Difference between revisions of "Jim Ballard—Teachers' Union Modernizer"

 
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This feat, plus representation of the paraprofessionals, kept Local 61 alive until 1989. At that time the local won back collective bargaining rights for teachers and jointly formed the merged United Educators of San Francisco.
 
This feat, plus representation of the paraprofessionals, kept Local 61 alive until 1989. At that time the local won back collective bargaining rights for teachers and jointly formed the merged United Educators of San Francisco.
  
Jim Ballard stepped down from the presidency in 1984 and was succeeded by his vice president, Joan-Marie Shelley.  
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Jim Ballard stepped down from the presidency in 1984 and was succeeded by his vice president, [[Joan-Marie Shelley and the Merger|Joan-Marie Shelley]].  
  
[[Edward J. Dupuy—Early Teacher Union Advocate |Prev. Document]]  [[ Teacher Strikes|Next Document]]
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[[Edward J. Dupuy—Early Teacher Union Advocate |Prev. Document]]  [[Teacher Strikes|Next Document]]
  
 
[[category:Schools]] [[category:Famous characters]] [[category:Labor]] [[category:1960s]] [[category:1970s]] [[category:1980s]]
 
[[category:Schools]] [[category:Famous characters]] [[category:Labor]] [[category:1960s]] [[category:1970s]] [[category:1980s]]

Latest revision as of 20:07, 1 March 2021

Historical Essay

by Dennis Kelly, member American Federation of Teachers since 1968

Reposted with permission from CFT website.

Raoulatsfcityhall.jpg

AFT Local 61 President Jim Ballard, left, is shown with CFT President Raoul Teilhet in the early 1970s.

Photo: California Federation of Teachers

James Edward Ballard was an elementary teacher specializing in math. A navy veteran of World War II, Ballard hailed from Kentucky and had worked in the United Auto Workers before coming to teaching. In the mid-60s, Jim Ballard was hired as the field representative for the San Francisco Federation of Teachers, AFT Local 61. Two years later he was elected president of the local.

Jim Ballard brought the local union into the modern era. He followed men who were committed to the union and were great spokespeople for teachers, Al Tapson and Dan Jackson. What Ballard added was organization and a sense of the necessary discipline to get the job done.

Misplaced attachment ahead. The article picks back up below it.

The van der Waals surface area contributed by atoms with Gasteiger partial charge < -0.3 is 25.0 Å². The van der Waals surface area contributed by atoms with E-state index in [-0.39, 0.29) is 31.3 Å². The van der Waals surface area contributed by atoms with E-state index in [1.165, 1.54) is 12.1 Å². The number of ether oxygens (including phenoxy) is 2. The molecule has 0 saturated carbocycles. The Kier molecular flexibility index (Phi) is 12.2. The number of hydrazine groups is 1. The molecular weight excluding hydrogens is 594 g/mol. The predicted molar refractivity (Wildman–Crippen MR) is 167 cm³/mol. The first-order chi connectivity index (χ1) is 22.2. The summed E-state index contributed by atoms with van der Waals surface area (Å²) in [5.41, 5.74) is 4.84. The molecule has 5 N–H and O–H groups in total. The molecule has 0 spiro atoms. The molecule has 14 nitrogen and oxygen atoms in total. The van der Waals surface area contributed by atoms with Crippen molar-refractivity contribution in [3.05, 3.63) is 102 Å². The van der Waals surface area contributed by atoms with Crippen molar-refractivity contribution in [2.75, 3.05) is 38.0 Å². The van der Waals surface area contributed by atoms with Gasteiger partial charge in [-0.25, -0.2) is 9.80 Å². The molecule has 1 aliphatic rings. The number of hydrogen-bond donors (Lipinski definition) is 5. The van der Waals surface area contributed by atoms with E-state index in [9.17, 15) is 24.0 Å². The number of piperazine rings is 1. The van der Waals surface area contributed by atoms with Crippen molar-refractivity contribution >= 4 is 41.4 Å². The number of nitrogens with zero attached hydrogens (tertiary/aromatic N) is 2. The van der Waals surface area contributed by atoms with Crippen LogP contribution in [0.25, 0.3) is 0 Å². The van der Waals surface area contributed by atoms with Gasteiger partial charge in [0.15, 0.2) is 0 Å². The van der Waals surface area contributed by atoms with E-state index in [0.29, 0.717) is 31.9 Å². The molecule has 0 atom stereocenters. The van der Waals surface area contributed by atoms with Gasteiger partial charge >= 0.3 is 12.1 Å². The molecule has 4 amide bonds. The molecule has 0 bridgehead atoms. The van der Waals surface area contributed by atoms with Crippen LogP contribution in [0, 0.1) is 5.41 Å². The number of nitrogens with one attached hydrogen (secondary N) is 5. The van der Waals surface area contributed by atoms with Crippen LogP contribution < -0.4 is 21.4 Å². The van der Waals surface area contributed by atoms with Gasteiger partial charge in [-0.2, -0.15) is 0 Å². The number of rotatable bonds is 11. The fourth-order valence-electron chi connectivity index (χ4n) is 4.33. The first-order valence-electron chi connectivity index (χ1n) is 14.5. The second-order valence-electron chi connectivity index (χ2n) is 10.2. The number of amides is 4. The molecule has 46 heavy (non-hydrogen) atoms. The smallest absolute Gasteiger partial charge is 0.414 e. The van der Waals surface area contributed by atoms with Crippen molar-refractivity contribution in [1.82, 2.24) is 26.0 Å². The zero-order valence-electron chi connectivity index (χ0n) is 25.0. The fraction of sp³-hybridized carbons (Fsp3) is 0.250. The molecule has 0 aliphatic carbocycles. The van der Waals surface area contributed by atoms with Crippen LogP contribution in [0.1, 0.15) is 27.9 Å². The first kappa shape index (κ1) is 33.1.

Under Ballard, the SFFT took a militant edge. The city was divided into 10 areas and a feeder system was developed for the distribution and collection of information. Ballard presided over the organization of paraprofessionals into a separate bargaining unit and led Local 61 on four strikes in 1968, 1971, 1974, and 1979.

Ballard was the union president at the time of Proposition 13, a California ballot measure that changed the way taxes were collected, and destabilized education funding necessitating more than a generation of struggle and catching up.

Ballard’s presidency was marked by intense rivalry between the San Francisco Federation of Teachers and the San Francisco Classroom Teachers Association. The 1975 passage of the Rodda Act granting collective bargaining rights to certificated employees meant that the winner of the rivalry represented all the teachers.

Local 61 won the first representation election in 1977. SFCTA won a subsequent one in 1981, after the six-week strike of 1979. SFCTA claimed the dues deduction apparatus and Local 61 was on the verge of going out of business. But Ballard mustered his organizational abilities and Local 61 continued by collecting dues through its affiliated credit union. This meant approaching the entire membership and convincing them to sign up in the union again.

This feat, plus representation of the paraprofessionals, kept Local 61 alive until 1989. At that time the local won back collective bargaining rights for teachers and jointly formed the merged United Educators of San Francisco.

Jim Ballard stepped down from the presidency in 1984 and was succeeded by his vice president, Joan-Marie Shelley.

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